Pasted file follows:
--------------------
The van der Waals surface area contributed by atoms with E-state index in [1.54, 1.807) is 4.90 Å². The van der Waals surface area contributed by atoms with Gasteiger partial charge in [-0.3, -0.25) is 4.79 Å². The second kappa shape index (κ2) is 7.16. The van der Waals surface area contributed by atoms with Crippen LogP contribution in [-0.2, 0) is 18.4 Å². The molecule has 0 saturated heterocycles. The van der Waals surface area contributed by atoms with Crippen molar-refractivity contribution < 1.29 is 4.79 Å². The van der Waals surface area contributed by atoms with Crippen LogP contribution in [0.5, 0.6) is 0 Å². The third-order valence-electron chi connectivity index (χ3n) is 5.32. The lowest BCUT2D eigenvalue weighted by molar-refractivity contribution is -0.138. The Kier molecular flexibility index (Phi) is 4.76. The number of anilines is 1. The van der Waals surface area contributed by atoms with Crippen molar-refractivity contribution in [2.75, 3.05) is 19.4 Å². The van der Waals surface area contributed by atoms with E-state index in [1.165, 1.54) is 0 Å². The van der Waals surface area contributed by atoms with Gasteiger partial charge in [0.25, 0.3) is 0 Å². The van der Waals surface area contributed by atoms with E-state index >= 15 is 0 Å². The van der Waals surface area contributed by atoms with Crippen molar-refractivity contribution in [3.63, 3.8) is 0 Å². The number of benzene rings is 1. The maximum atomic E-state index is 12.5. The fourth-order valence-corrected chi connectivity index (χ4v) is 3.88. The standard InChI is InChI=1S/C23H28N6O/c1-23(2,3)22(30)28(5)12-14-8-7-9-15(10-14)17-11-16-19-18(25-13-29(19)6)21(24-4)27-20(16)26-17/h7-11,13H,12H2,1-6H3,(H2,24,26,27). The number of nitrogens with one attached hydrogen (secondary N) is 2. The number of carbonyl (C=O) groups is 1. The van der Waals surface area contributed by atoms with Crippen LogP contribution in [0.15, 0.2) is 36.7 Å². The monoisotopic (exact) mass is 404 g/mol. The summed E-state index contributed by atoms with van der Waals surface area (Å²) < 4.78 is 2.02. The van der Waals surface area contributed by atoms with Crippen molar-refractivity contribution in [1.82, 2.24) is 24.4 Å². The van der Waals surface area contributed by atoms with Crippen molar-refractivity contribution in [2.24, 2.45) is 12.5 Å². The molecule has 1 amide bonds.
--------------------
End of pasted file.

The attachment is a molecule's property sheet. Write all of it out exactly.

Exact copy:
The van der Waals surface area contributed by atoms with E-state index in [1.54, 1.807) is 4.90 Å². The van der Waals surface area contributed by atoms with Gasteiger partial charge in [-0.3, -0.25) is 4.79 Å². The second kappa shape index (κ2) is 7.16. The van der Waals surface area contributed by atoms with Crippen LogP contribution in [-0.2, 0) is 18.4 Å². The molecule has 0 saturated heterocycles. The van der Waals surface area contributed by atoms with Crippen molar-refractivity contribution < 1.29 is 4.79 Å². The van der Waals surface area contributed by atoms with Crippen LogP contribution in [0.5, 0.6) is 0 Å². The third-order valence-electron chi connectivity index (χ3n) is 5.32. The lowest BCUT2D eigenvalue weighted by molar-refractivity contribution is -0.138. The Kier molecular flexibility index (Phi) is 4.76. The number of anilines is 1. The van der Waals surface area contributed by atoms with Crippen molar-refractivity contribution in [2.75, 3.05) is 19.4 Å². The van der Waals surface area contributed by atoms with E-state index in [1.165, 1.54) is 0 Å². The van der Waals surface area contributed by atoms with Gasteiger partial charge in [0.25, 0.3) is 0 Å². The van der Waals surface area contributed by atoms with E-state index >= 15 is 0 Å². The van der Waals surface area contributed by atoms with Crippen molar-refractivity contribution in [3.63, 3.8) is 0 Å². The number of benzene rings is 1. The maximum atomic E-state index is 12.5. The fourth-order valence-corrected chi connectivity index (χ4v) is 3.88. The standard InChI is InChI=1S/C23H28N6O/c1-23(2,3)22(30)28(5)12-14-8-7-9-15(10-14)17-11-16-19-18(25-13-29(19)6)21(24-4)27-20(16)26-17/h7-11,13H,12H2,1-6H3,(H2,24,26,27). The number of nitrogens with one attached hydrogen (secondary N) is 2. The number of carbonyl (C=O) groups is 1. The van der Waals surface area contributed by atoms with Crippen LogP contribution in [0.15, 0.2) is 36.7 Å². The monoisotopic (exact) mass is 404 g/mol. The summed E-state index contributed by atoms with van der Waals surface area (Å²) < 4.78 is 2.02. The van der Waals surface area contributed by atoms with Crippen molar-refractivity contribution in [1.82, 2.24) is 24.4 Å². The van der Waals surface area contributed by atoms with Crippen molar-refractivity contribution in [2.24, 2.45) is 12.5 Å². The molecule has 1 amide bonds.